I will never forget my first job as a professional scheduler. My contractor client informed me that my services were required to appease an “overzealous” owner and were not necessary for success of the project. My services were merely a “necessary evil”. I proceeded to study the project documents and prepared the contractor’s schedule for submittal. The schedule clearly delineated how the project was to be built and was readily approved by the owner ESchedule. My client received a long-awaited first payment on the project and I enjoyed hero status for a day.
However, the contractor’s project management team proceeded almost immediately to deviate from the schedule that i had spent so much effort to prepare. To my knowledge no one on the contractor’s project management team ever put together a comprehensive plan for completing the project in a timely and efficient manner. The contract targeted completion date was a “hope for” goal with no basis for the assumed accomplishment. Since they had never really looked at my schedule, nor did they care to start, my task became increasingly an exercise in keeping up with what they were doing, and adjusting the schedule to show how their plan was deviating from mine. I also found myself trying to guess at what they might do in the future and make the appropriate adjustments in “my” schedule. As the project slipped I would arbitrarily change relationships or durations to continue showing the project completion within the contract limits, which kept the cash flow coming from the owner. In no way did the schedule have any influence on the work performed. As the scheduler, I spent the majority of my effort trying to make the schedule match what was happening in the field-the project drove the schedule.
On the other side of the world, the owner reviewing my schedule never really looked at it as a tool for planning the project either. The only person who even looked at it on behalf of the owner was their “expert” scheduler, whose main objective was to make sure the schedule met the technical requirements of the contract specifications. The extent of the review was purely technical in nature. Did the numbers balance? Were the milestone dates aligned with the contract? Was the format of the schedule correct?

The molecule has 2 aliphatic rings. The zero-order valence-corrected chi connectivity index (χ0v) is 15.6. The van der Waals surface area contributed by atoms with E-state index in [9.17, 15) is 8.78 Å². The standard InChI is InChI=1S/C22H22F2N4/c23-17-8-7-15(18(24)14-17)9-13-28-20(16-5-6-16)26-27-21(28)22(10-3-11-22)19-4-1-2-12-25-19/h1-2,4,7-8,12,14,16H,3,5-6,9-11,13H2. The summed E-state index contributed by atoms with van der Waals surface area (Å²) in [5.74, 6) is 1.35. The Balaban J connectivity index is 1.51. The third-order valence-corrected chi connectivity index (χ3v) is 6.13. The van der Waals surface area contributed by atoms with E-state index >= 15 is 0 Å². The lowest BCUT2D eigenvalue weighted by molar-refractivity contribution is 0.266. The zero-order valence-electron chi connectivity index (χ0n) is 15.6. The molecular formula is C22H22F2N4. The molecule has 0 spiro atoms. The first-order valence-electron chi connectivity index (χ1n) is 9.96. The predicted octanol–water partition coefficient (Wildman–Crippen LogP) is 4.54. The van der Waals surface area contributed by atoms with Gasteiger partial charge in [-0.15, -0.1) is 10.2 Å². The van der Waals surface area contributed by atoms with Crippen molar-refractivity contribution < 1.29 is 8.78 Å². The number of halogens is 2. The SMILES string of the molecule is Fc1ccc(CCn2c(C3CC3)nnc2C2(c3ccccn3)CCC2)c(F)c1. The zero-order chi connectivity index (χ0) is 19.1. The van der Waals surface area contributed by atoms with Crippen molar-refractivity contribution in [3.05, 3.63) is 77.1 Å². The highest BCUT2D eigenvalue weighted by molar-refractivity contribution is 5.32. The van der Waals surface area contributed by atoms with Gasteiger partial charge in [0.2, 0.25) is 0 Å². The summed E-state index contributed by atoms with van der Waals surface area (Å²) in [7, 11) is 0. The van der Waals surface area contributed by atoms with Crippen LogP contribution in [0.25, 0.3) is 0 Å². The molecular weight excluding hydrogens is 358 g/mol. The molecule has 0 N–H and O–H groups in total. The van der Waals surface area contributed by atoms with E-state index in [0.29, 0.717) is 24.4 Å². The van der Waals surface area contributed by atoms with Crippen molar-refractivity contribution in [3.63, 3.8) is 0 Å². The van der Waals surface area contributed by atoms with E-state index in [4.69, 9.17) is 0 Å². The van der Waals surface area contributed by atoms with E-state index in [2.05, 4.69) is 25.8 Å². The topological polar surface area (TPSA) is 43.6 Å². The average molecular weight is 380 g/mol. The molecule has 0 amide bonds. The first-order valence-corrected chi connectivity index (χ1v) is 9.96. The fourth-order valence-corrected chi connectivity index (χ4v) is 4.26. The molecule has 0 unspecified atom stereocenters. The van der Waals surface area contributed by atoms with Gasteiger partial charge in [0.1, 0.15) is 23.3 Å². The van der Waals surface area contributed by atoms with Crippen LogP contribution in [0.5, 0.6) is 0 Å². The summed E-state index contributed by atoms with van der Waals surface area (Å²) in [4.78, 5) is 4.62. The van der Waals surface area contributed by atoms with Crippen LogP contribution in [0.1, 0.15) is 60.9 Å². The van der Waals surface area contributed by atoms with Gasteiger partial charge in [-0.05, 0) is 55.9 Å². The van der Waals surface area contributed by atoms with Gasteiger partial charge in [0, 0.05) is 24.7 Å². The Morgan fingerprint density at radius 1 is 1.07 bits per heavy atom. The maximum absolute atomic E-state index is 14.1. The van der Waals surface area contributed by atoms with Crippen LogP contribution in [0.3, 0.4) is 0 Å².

The review and approval processes never included a review of whether or not the schedule was a valid plan or even whose plan it was. The only issue that seemed to matter was whether or not the document showed that the projected dates were being met. No one ever mentioned to me that the contractor was not following their (my) plan. I don’t believe anyone ever paid enough attention to it to really notice. The people who really knew how the project would have to be constructed did not care to look at the technical data generated by a computer that they saw as a threat to the world as they knew it. The schedule was simply a required exercise someone passed down from a lofty legal bureaucracy on a planet far, far, away. On the other hand, the two scheduling experts (including myself) were too busy trying to impress each other with our own “schedule geek techno jargon” and “philosophical homilies regarding schedules and like things pertaining to it” to think about coordinating our efforts with the less technical project management staff who were oversaw the actual construction. Even from the owner’s side, the project drove the schedule.
On many projects over the years my schedules were completely separate from the construction process. Contractors submitted them but didn’t use them. Owners were often contractually separated from the process and had minimal enforcement capability in how a schedule was managed. Times haven’t changed much. But there is hope. I have seen it work. Planning and scheduling can be used in a proactive way to make a project move faster, more efficiently, and with much less management headache. There are four main aspects of proactive scheduling, if implemented, these will positively transform the project at all levels.